d. Binding of TS primer to telomerase

To put the efficiency of inhibition into context, the affinity of the TS primer for telomerase was determined. Primer affinity of telomerase was determined by monitoring the level of telomerase activity as a function of concentration of the TS primer. The TS primer is complementary to only three bases of the RNA template of the hTR, and was not initially expected to bind tightly to telomerase. The TRAP assay was performed as described, except that the concentration of the TS primer above the wax barrier was varied from 0 to 60 nM. The concentration of TS primer below the wax barrier was varied to keep the total concentration constant. Surprisingly, however, we observed an apparent binding constant, Km app, of 8 nM (FIG. 5). The high affinity suggests that interactions between telomerase and DNA primers are not limited to basepairing, and that there are additional interactions involving either the phosphate backbone or unpaired nucleotide bases of the primer.

e. Inhibition of telomerase activity in permeabilized cells

Relative to DNA, PNAs possess hydrophobic backbones which may increase interactions with hydrophobic proteins or membranes and non-sequence selective association with RNA or chromosomal DNA. The potential for such interactions to interfere with the location of hTR by PNAs was evaluated by examining elongation under conditions more similar to those in vivo. PNAs were applied to HME50-5 cells that had been mildly permeabilized. Permeabilization facilitates PNA entry into cells, while the retention of telomerase inside cells requires that successful targeting of the RNA template of hTR occur in spite of the high concentrations of endogenous macromolecules. Incubations were performed at 37° C. to further mimic physiologic conditions. Greater than eighty percent of telomerase activity was determined to reside within cells after permeabilization. PNAs continued to inhibit telomerase activity with IC50 values only slightly higher than those determined for inhibition within purified extracts at 37° C. (Table 1).

f. Inhibition of telomerase activity by PS oligonucleotides

The relative efficiency of inhibition of telomerase activity by PNAs was put into context by comparison to inhibition by analogous phosphorothioate (PS) oligonucleotides. PS oligonucleotides were synthesized to be analogous in sequence to PNA XII, the most effective PNA inhibitor, and to other PNAs (Table 1). We observed that PS oligomers were inhibitors of telomerase activity (FIG. 6, panel A), although inhibition was not as potent as that for PNAs. For example, PS oligonucleotide III inhibited telomerase with an IC50 of 50 nM, demonstrating a substantially lower inhibitory effect than that observed for its PNA homologue XII, which exhibited an IC50 of 0.9 nM. Other PS oligomers that were also complementary to hTR were also inhibitors, although their ability to inhibit telomerase activity was less than that of their PNA homologues. However, by contrast to the high selectivity of inhibition by PNAs, which must possess complementarity to hTR to inhibit telomerase activity, PS oligonucleotides that had no complementarity to hTR also inhibited telomerase (FIG. 6, panel B). IC50 values for the inhibition of telomerase activity by noncomplementary PS oligonucleotides were almost as potent as those observed for PS oligonucleotides that were complementary (Table 1). Neither PS oligonucleotide IV or V possess the ability to form G-quartet structures, indicating that formation of this motif is not necessary to block telomerase activity.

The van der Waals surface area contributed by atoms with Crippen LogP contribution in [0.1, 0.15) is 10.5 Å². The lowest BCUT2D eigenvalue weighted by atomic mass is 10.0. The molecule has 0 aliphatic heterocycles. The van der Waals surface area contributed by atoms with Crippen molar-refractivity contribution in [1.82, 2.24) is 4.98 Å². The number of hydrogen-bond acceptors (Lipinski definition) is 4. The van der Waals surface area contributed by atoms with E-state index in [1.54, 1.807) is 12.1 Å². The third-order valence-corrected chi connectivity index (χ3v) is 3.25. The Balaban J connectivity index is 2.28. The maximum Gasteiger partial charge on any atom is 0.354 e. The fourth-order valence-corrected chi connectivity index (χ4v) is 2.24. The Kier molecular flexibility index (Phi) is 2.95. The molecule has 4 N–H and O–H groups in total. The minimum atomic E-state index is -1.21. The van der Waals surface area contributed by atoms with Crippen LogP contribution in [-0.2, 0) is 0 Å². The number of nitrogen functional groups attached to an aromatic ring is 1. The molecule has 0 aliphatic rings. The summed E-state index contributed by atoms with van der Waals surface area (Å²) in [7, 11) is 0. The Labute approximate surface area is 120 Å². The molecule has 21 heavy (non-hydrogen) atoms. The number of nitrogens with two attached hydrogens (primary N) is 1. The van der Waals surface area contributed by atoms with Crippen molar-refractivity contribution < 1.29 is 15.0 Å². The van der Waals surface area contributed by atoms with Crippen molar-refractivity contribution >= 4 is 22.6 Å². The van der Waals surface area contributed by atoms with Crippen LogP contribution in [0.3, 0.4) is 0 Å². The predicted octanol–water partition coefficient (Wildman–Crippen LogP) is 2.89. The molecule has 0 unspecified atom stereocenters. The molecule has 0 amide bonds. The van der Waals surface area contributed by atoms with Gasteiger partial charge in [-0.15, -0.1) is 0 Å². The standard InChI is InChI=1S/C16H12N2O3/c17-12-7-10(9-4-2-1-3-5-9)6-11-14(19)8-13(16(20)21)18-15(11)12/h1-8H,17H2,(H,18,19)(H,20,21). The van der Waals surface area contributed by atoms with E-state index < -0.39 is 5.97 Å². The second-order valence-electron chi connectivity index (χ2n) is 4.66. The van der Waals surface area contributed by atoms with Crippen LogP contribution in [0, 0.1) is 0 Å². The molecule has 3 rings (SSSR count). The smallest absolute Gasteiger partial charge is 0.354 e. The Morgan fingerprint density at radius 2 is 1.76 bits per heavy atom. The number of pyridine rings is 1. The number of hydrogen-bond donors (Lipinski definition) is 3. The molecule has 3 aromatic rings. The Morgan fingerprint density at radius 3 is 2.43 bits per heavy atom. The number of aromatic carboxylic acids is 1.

Most previous studies on the inhibition of protein function by oligonucleotides have utilized hybridization to mRNA to limit activity by preventing protein expression. Oligonucleotides, however, can also make specific hydrophobic, electrostatic, and Van der Waals contacts with proteins and thereby inhibit protein function directly. Ribonucleoproteins, macromolecules which consist of both RNA and protein, are a class of targets which can be inhibited by polymers capable of interacting with a polynucleotide component in a sequence-dependent manner.

The data disclosed herein demonstrates inhibition of the enzymatic activity of a ribonucleoprotein, telomerase, through hybridization of complementary oligonucleotides to its RNA component in a sequence-dependent manner. The sequence of the RNA template of human telomerase (hTR) has been determined (Feng et al. (1995) op.cit), affording the sequence information necessary to guide the design of additional oligomer-based inhibitors of the invention. The development of oligomer-based inhibitors of telomerase is especially attractive relative to other knowledge based approaches to inhibitor design, as neither the three dimensional structure of telomerase nor the primary sequence of its protein component are currently known in the art.

This example shows that PNAs, in spite of their inability to participate in backbone-based electrostatic interactions, bind to and effectively inhibit telomerase, and do so with IC50 values as low as 0.9 nM. This efficient inhibition contrasts sharply with observations indicating that PNAs cannot inhibit SP6 or T7 RNA polymerase. RNA polymerases can only interact with nucleic acids through sequence selective binding between protein and inhibitory nucleic acid. The lack of an ability to form electrostatic interactions is not, however, an obstacle for inhibition of telomerase by PNAs, consistent with a model wherein WatsonCrick pairing of PNAs with hTR is sufficient for efficient inhibition.